Fr. Demetri Kounavis
Sts. Constantine and Helen Greek Orthodox Church, Rockford, IL
Fr. John Rallis
St. John the Baptist Greek Orthodox Church, Des Plaines, IL
We are a small group of Orthodox Christians in the Chicago area who prayerfully work together to chant the hymns of our Holy Orthodox Church in English using the original authentic Byzantine melodies. We come from a variety of backgrounds, jurisdictions, and parishes. We are grateful that God has given us this opportunity.
The Panagia Koukouzelissa Choir was formed by a small group of mission-minded Orthodox Christians from various parishes and jurisdictions in the Chicago area in early 2010. It was not something formal--nor did it initially have a name--but rather stemmed from friendships within the context of the sacramental life of the church and a common love of Byzantine music.
The first major endeavor of the choir was to organize a concert of Paschal hymns to fundraise for the upcoming trips of a number of local short-term OCMC (Orthodox Christian Mission Center) missionaries. As interest grew, both on the part of those who chanted and on the part of those who attended the concert, the choir undertook an unexpected second and more laborious task: to make a professional recording of the service of Holy Saturday morning in English.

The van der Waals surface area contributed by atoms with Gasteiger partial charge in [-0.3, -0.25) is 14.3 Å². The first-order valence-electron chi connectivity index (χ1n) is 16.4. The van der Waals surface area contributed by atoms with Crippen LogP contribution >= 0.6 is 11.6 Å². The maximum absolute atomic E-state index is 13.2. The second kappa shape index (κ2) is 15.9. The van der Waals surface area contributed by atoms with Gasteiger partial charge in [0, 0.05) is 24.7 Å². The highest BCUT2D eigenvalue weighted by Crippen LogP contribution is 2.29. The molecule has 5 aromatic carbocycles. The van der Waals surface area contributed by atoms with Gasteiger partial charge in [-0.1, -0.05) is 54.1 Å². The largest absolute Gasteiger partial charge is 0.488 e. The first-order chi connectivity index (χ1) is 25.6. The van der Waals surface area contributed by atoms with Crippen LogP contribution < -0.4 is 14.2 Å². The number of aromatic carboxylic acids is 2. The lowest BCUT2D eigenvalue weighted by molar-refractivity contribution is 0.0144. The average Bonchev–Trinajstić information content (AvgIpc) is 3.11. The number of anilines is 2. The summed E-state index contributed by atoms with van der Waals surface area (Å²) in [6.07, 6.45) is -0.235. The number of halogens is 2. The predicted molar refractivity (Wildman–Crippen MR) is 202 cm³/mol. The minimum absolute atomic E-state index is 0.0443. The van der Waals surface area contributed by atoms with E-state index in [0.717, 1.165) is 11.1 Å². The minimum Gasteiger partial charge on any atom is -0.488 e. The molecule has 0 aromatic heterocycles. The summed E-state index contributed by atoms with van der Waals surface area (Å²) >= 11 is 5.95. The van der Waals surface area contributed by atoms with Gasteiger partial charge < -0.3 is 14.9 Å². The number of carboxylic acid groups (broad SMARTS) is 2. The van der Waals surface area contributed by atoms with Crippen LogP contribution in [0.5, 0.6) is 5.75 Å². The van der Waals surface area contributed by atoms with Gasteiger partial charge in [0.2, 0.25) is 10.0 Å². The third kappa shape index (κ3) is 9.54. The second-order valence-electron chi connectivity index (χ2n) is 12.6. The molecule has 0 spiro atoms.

The goal of the aforementioned CD, Arise, O God, was multifaceted:
First, it had the practical function of supporting the work of OCMC in that all the proceeds would be donated specifically to OCMC's Support a Mission Priest (SAMP) program.
Second, the project grew out of a hope that the faithful who hear the words of the service chanted in English would be nourished spiritually and contemplate the theological significance of Holy Saturday morning, which is rightly often referred to as the "little resurrection."
Last but not least, the choir members wanted to create a recording that would cultivate in the hearts of their listeners a deep love for authentic Byzantine chant, giving them the opportunity to hear how the compunctionate, ancient melodies and modes can serve as a vehicle to the words of the hymns, not only in Greek but also in the English language. The choir members all felt unworthy of such a task and acknowledged from the outset that the recording would not be perfect. May the Holy Spirit "complete what is lacking" in this recording, and may God be pleased that the meager "one talent" was not buried but at least invested so as to gain interest.
At the same time, the choir went to great pains not only in order to obtain the translations (some of which were as yet unreleased) and the music (some of which needed to be written specifically for the CD) but also in order to decide how to best execute the music. Every choice--whether the interpretation of a small musical phrase or the method of the isokratema--was made with thought, study, and prayer.
It is the humble prayer of all the chanters of the Panagia Koukouzelissa Choir that their listeners will be inspired by the recordings and that they will, in the words of St John of Damascus, "reap in joy the sheaves of ever-lasting life" (Sunday Orthros, Hymns of Ascent, Mode 3).
May the blessings of our beloved Panagia and Saint John Koukouzelis be with you!